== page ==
It is a game of imperfect information because it is a simultaneous move game. This model has been used in the airline industry between American Airways and United Airlines. * Stackelberg Model – this model considers what would happen if the Cournot model is viewed as a two stage sequential game where the leader moves first and assumes that the follower will respond to the leaders quality decision by producing on its reaction function. So the leader will select a point on the followers reaction function that maximizes the leaders profits.

This model was used in the US coffee roasting industry in the 1970's * Bertrand Model – Firms take their competitor's prices, rather than quantities, as fixed. With the absence of product differentiation price equals marginal cost (MC). This model is driven by the assumption that one of the firms can capture the entire market if it charges a lower price than its competitor. At MC neither firm has an incentive to reduce price. American Airlines has a policy of pricing close to MC on routes where it has competition, this shows us the models viability in the real world.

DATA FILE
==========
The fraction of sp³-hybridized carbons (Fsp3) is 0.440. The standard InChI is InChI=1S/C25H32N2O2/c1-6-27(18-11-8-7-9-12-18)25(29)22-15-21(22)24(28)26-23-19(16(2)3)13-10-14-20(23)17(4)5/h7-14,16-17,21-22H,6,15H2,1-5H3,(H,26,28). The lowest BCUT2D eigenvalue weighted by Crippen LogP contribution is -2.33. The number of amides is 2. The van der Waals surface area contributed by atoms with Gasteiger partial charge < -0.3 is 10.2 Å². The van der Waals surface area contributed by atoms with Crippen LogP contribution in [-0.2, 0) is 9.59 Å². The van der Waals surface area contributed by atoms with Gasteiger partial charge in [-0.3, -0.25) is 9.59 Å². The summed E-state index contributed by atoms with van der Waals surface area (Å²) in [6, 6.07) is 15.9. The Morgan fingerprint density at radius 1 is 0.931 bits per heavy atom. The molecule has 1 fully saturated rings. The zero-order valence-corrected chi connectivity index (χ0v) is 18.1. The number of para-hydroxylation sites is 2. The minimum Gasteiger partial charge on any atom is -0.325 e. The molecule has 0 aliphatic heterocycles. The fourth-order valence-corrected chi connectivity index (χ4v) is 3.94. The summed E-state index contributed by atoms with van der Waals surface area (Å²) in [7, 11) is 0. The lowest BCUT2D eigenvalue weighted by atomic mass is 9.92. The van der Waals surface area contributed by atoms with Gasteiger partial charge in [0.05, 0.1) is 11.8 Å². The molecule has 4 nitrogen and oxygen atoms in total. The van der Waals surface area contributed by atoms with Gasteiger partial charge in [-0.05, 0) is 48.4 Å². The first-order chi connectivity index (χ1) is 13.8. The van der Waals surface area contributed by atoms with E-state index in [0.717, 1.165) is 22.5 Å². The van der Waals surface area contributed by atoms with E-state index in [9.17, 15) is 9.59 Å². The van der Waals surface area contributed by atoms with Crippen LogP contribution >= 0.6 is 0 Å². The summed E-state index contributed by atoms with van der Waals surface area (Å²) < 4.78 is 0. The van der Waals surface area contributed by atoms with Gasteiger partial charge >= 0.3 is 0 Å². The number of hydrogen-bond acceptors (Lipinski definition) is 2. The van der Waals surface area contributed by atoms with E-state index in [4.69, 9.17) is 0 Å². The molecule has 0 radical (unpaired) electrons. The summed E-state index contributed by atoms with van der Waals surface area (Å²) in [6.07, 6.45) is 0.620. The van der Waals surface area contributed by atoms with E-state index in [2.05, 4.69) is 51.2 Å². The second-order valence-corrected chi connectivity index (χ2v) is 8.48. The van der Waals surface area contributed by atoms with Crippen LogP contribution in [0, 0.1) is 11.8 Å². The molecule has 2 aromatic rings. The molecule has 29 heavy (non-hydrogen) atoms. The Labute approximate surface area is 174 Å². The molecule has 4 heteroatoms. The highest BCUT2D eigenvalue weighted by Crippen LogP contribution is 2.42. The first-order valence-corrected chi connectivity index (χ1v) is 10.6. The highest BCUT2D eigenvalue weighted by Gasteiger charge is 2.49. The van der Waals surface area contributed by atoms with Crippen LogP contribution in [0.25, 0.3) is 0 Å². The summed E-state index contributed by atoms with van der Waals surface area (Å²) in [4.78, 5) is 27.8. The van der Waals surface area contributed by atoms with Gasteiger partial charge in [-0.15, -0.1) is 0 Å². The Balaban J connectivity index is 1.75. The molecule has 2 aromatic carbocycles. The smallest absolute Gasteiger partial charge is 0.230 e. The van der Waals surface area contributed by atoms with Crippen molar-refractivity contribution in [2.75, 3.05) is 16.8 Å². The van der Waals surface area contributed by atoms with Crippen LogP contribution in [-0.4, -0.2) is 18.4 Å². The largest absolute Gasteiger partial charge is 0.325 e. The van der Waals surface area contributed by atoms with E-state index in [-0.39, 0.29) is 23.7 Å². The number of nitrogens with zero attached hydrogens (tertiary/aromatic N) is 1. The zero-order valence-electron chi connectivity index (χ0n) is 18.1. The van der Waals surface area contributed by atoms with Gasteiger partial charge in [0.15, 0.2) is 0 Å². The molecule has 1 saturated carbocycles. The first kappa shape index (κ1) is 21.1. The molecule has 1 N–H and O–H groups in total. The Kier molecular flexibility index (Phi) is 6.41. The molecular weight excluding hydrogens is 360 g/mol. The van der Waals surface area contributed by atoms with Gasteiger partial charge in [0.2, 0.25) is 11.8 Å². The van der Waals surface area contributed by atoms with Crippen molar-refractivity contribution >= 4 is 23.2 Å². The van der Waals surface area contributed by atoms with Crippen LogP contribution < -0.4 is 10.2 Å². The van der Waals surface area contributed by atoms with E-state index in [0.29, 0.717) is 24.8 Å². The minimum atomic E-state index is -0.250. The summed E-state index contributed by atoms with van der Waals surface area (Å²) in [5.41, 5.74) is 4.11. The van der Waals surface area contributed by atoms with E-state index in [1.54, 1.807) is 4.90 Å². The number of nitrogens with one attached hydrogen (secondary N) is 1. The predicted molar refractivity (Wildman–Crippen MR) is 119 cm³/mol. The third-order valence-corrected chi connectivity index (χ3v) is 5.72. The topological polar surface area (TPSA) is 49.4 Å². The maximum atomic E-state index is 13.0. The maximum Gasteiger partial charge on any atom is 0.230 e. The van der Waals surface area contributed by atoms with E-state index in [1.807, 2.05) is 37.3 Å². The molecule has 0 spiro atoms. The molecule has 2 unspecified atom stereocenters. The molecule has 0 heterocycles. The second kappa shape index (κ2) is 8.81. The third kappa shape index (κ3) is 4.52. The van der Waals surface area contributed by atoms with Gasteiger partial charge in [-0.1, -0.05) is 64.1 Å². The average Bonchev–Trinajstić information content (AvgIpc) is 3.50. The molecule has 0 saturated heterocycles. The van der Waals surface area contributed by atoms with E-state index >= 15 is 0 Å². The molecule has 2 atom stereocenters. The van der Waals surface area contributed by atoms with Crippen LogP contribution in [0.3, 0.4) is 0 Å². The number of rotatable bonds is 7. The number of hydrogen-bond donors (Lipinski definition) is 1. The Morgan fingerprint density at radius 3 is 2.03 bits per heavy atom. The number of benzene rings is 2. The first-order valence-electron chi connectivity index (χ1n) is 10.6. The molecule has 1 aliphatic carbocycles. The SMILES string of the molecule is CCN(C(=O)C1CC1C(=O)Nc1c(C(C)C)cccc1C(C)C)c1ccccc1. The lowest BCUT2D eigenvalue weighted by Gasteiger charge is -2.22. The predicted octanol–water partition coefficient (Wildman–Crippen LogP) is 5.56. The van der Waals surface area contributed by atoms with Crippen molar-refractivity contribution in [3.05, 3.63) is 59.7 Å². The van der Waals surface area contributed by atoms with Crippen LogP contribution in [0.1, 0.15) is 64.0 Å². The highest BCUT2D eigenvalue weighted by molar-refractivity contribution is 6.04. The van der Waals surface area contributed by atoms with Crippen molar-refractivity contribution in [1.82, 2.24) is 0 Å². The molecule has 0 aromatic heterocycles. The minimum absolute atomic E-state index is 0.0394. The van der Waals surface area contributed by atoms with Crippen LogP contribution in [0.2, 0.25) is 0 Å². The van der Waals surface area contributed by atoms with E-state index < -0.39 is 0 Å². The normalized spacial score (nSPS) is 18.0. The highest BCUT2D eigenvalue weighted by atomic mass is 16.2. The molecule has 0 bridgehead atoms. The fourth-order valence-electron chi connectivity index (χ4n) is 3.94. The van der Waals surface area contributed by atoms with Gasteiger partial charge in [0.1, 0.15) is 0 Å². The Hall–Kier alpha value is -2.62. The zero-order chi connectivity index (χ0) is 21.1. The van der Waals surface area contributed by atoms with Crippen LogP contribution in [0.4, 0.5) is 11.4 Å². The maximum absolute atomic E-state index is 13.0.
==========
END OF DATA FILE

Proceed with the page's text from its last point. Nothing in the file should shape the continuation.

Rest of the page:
* Dominant firm price leadership model – occur if one firm controls a large percentage of the industry's output compared with several considerably smaller 'fringe' firms that supply the rest of the market demand. The dominant firm sets the industry price, and the fringe acts as price takers. If the fringe earns positive economic profits it is likely to expand and the dominant firm's market share will decline over time. The major weakness of this model is that the dominant firm is passive, this model has been seen several times in recent years, but especially with Xerox in the low volume segment of the copier industry.